So a half hour later we were set up in the campsite where we will finish out the weekend. After setting up we took a small hike around the surrounding area. It wasn't long before we came across some deer.

And then we came across a mysterious cave which I appropriately named Mountain Crotch cave.
We're not exactly sure what, if anything, lives down there, but as suggested by the plastic blue keg cup, I think it's probably a drunk.

Well, tomorrow we're going to take it easy, probably morph the Dod into full leisure mode. Then we'll head out Monday to see the Jewel caves, and then the Wind caves further south. For tonight it's tequila and hotdogs. God bless America.

"Nothing can stop the man with the right mental attitude from achieving his goal; nothing on earth can help the man with the wrong mental attitude."

-Thomas Jefferson

Right on.

Friday, September 25, 2009

B-b-b-badlands! (inc. Wall Drug)

The Badlands are BAD ASS. For real. You need proof? Just check out these pictures...

The Dod resting in the sunset after a long haul.

The view from our window from the campsite.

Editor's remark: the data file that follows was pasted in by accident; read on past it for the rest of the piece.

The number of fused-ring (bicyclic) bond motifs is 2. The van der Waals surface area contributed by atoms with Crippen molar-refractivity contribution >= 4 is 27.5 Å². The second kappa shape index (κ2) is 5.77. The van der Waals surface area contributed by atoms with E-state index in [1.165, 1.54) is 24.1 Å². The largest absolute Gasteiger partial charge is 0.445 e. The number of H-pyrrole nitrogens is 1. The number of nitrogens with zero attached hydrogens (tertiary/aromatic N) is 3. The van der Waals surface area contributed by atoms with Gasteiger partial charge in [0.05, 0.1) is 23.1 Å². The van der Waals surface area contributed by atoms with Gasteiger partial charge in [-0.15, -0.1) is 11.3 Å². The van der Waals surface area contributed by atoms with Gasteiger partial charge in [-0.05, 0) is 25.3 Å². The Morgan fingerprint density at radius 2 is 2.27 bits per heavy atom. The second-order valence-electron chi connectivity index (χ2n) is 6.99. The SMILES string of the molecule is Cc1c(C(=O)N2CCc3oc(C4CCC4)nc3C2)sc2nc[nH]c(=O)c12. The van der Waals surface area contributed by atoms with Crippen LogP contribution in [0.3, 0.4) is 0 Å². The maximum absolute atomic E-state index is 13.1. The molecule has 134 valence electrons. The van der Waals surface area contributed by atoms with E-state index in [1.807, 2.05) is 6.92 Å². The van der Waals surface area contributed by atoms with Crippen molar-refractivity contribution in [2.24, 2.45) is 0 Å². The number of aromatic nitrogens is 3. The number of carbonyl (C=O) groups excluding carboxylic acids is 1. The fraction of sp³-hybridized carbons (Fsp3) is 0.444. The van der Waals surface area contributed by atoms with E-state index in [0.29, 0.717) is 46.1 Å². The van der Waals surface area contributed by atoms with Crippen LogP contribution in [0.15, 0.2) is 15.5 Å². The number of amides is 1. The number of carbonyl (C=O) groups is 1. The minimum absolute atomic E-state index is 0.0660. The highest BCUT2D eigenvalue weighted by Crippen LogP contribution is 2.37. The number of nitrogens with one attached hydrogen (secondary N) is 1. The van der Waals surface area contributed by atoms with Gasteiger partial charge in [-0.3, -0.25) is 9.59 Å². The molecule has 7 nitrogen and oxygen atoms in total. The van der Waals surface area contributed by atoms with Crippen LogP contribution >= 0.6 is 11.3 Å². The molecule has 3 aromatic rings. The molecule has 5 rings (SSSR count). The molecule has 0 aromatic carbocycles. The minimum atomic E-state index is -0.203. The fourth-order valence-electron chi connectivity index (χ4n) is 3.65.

As my best friend Amanda put it, “Walking through the Badlands is like walking on another planet”. So true...

Upon arriving in Badlands National Park, four big-eared deer greeted us on the road. We camped in an open-land campground for only $5 per night with our America the Beautiful pass. The treeless, burn-ban campground was non-traditional compared to most camping experiences. but we had fun nonetheless. Unlike the campfire ban, the stars burnt bright and unconstrained in the heavens. Never have I seen so many stars. The Milky Way was clearly visible and shooting stars were not uncommon. (photos unavailable)

Capturing the depth and magnificent beauty of the Badlands through photography is simply impossible. Every single step issues more photos. Gray and white stone build up to bashful purple and golden orange layers mimicking the sunset. The four-mile hike Chris and I took could have easily taken 3+ hours hadn’t Chris prompted me through the trails without shooting photos every other minute. Here's a few we did find time for...